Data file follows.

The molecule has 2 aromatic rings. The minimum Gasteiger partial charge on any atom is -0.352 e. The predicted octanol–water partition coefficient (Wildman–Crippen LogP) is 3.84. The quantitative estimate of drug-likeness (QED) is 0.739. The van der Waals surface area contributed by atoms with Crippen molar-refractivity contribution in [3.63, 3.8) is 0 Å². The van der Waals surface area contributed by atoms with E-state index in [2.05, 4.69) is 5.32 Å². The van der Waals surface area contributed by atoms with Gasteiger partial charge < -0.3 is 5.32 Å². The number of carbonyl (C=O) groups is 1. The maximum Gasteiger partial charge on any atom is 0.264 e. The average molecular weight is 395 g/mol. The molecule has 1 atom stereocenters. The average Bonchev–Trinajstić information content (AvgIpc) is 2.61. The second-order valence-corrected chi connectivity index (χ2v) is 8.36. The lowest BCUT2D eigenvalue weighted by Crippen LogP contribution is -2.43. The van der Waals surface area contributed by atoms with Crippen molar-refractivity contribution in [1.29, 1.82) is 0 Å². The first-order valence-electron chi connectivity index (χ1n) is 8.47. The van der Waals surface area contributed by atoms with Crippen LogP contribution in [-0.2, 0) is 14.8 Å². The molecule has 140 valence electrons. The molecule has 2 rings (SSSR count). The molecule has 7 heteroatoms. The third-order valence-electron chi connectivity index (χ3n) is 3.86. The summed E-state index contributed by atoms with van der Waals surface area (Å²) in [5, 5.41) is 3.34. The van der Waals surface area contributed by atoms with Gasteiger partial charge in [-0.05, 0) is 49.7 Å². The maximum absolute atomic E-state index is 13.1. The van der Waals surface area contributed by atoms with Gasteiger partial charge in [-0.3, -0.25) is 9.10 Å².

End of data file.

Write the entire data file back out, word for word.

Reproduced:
The molecule has 2 aromatic rings. The minimum Gasteiger partial charge on any atom is -0.352 e. The predicted octanol–water partition coefficient (Wildman–Crippen LogP) is 3.84. The quantitative estimate of drug-likeness (QED) is 0.739. The van der Waals surface area contributed by atoms with Crippen molar-refractivity contribution in [3.63, 3.8) is 0 Å². The van der Waals surface area contributed by atoms with E-state index in [2.05, 4.69) is 5.32 Å². The van der Waals surface area contributed by atoms with Gasteiger partial charge < -0.3 is 5.32 Å². The number of carbonyl (C=O) groups is 1. The maximum Gasteiger partial charge on any atom is 0.264 e. The average molecular weight is 395 g/mol. The molecule has 1 atom stereocenters. The average Bonchev–Trinajstić information content (AvgIpc) is 2.61. The second-order valence-corrected chi connectivity index (χ2v) is 8.36. The lowest BCUT2D eigenvalue weighted by Crippen LogP contribution is -2.43. The van der Waals surface area contributed by atoms with Crippen molar-refractivity contribution in [1.29, 1.82) is 0 Å². The first-order valence-electron chi connectivity index (χ1n) is 8.47. The van der Waals surface area contributed by atoms with Crippen LogP contribution in [-0.2, 0) is 14.8 Å². The molecule has 140 valence electrons. The molecule has 2 rings (SSSR count). The molecule has 7 heteroatoms. The third-order valence-electron chi connectivity index (χ3n) is 3.86. The summed E-state index contributed by atoms with van der Waals surface area (Å²) in [5, 5.41) is 3.34. The van der Waals surface area contributed by atoms with Gasteiger partial charge in [-0.05, 0) is 49.7 Å². The maximum absolute atomic E-state index is 13.1. The van der Waals surface area contributed by atoms with Gasteiger partial charge in [-0.3, -0.25) is 9.10 Å².